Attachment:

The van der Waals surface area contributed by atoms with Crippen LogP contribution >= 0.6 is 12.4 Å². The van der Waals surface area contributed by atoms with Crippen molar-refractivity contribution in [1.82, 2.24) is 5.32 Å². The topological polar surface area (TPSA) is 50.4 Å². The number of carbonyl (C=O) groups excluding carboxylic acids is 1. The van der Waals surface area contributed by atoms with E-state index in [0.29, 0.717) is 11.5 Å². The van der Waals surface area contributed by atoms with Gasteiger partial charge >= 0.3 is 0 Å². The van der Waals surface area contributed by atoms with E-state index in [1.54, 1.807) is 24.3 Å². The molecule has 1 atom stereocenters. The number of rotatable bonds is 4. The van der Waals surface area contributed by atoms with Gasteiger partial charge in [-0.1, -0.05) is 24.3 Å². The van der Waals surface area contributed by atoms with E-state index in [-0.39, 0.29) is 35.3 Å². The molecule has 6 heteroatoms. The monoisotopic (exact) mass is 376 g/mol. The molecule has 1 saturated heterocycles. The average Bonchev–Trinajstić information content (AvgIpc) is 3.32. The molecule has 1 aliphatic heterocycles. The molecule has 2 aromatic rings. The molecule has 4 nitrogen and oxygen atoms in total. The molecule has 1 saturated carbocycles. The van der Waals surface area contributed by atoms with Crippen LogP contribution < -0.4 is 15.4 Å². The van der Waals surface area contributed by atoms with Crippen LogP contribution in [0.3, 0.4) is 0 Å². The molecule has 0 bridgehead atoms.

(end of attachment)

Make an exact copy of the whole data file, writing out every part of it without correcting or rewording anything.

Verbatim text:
The van der Waals surface area contributed by atoms with Crippen LogP contribution >= 0.6 is 12.4 Å². The van der Waals surface area contributed by atoms with Crippen molar-refractivity contribution in [1.82, 2.24) is 5.32 Å². The topological polar surface area (TPSA) is 50.4 Å². The number of carbonyl (C=O) groups excluding carboxylic acids is 1. The van der Waals surface area contributed by atoms with E-state index in [0.29, 0.717) is 11.5 Å². The van der Waals surface area contributed by atoms with Gasteiger partial charge >= 0.3 is 0 Å². The van der Waals surface area contributed by atoms with E-state index in [1.54, 1.807) is 24.3 Å². The molecule has 1 atom stereocenters. The number of rotatable bonds is 4. The van der Waals surface area contributed by atoms with Gasteiger partial charge in [-0.1, -0.05) is 24.3 Å². The van der Waals surface area contributed by atoms with E-state index in [-0.39, 0.29) is 35.3 Å². The molecule has 6 heteroatoms. The monoisotopic (exact) mass is 376 g/mol. The molecule has 1 saturated heterocycles. The average Bonchev–Trinajstić information content (AvgIpc) is 3.32. The molecule has 1 aliphatic heterocycles. The molecule has 2 aromatic rings. The molecule has 4 nitrogen and oxygen atoms in total. The molecule has 1 saturated carbocycles. The van der Waals surface area contributed by atoms with Crippen LogP contribution < -0.4 is 15.4 Å². The van der Waals surface area contributed by atoms with Crippen LogP contribution in [0.3, 0.4) is 0 Å². The molecule has 0 bridgehead atoms.